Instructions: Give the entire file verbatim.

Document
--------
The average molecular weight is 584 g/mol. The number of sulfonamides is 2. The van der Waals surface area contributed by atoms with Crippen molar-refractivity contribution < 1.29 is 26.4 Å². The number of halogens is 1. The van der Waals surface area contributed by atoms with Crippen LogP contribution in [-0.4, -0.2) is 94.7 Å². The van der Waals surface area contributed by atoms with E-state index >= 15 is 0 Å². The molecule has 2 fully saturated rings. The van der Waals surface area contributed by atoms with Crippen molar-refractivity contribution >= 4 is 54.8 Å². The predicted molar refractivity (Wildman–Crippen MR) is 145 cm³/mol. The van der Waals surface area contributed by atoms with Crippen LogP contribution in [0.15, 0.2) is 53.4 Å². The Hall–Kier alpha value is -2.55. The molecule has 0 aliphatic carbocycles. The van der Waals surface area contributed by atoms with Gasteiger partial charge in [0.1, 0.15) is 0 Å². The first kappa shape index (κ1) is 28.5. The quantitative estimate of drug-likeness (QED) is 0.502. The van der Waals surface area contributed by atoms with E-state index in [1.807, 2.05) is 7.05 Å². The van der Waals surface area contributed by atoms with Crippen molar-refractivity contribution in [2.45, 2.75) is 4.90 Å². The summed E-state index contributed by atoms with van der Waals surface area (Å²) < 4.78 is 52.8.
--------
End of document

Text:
The average molecular weight is 584 g/mol. The number of sulfonamides is 2. The van der Waals surface area contributed by atoms with Crippen molar-refractivity contribution < 1.29 is 26.4 Å². The number of halogens is 1. The van der Waals surface area contributed by atoms with Crippen LogP contribution in [-0.4, -0.2) is 94.7 Å². The van der Waals surface area contributed by atoms with E-state index >= 15 is 0 Å². The molecule has 2 fully saturated rings. The van der Waals surface area contributed by atoms with Crippen molar-refractivity contribution >= 4 is 54.8 Å². The predicted molar refractivity (Wildman–Crippen MR) is 145 cm³/mol. The van der Waals surface area contributed by atoms with Crippen LogP contribution in [0.15, 0.2) is 53.4 Å². The Hall–Kier alpha value is -2.55. The molecule has 0 aliphatic carbocycles. The van der Waals surface area contributed by atoms with Gasteiger partial charge in [0.1, 0.15) is 0 Å². The first kappa shape index (κ1) is 28.5. The quantitative estimate of drug-likeness (QED) is 0.502. The van der Waals surface area contributed by atoms with E-state index in [1.807, 2.05) is 7.05 Å². The van der Waals surface area contributed by atoms with Crippen molar-refractivity contribution in [2.45, 2.75) is 4.90 Å². The summed E-state index contributed by atoms with van der Waals surface area (Å²) < 4.78 is 52.8.